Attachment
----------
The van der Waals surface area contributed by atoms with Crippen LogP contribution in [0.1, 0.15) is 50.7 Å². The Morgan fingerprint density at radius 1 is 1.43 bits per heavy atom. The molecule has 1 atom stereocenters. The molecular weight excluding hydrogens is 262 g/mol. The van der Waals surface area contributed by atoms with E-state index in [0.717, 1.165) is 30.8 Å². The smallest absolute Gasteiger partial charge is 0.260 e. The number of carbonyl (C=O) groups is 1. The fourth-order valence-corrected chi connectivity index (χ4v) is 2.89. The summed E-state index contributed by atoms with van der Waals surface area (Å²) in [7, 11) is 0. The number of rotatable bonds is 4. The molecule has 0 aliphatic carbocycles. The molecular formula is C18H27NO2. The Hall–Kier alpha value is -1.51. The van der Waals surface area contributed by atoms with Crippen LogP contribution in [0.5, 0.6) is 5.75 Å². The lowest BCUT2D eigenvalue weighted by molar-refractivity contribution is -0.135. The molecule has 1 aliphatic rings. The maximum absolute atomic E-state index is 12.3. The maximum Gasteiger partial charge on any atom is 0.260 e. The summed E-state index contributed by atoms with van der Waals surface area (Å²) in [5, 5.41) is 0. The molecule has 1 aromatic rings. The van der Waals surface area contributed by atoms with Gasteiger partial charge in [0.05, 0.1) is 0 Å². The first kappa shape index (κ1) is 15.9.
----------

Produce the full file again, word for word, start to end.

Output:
The van der Waals surface area contributed by atoms with Crippen LogP contribution in [0.1, 0.15) is 50.7 Å². The Morgan fingerprint density at radius 1 is 1.43 bits per heavy atom. The molecule has 1 atom stereocenters. The molecular weight excluding hydrogens is 262 g/mol. The van der Waals surface area contributed by atoms with E-state index in [0.717, 1.165) is 30.8 Å². The smallest absolute Gasteiger partial charge is 0.260 e. The number of carbonyl (C=O) groups is 1. The fourth-order valence-corrected chi connectivity index (χ4v) is 2.89. The summed E-state index contributed by atoms with van der Waals surface area (Å²) in [7, 11) is 0. The number of rotatable bonds is 4. The molecule has 0 aliphatic carbocycles. The molecular formula is C18H27NO2. The Hall–Kier alpha value is -1.51. The van der Waals surface area contributed by atoms with Crippen LogP contribution in [0.5, 0.6) is 5.75 Å². The lowest BCUT2D eigenvalue weighted by molar-refractivity contribution is -0.135. The molecule has 1 aliphatic rings. The maximum absolute atomic E-state index is 12.3. The maximum Gasteiger partial charge on any atom is 0.260 e. The summed E-state index contributed by atoms with van der Waals surface area (Å²) in [5, 5.41) is 0. The molecule has 1 aromatic rings. The van der Waals surface area contributed by atoms with Gasteiger partial charge in [0.05, 0.1) is 0 Å². The first kappa shape index (κ1) is 15.9.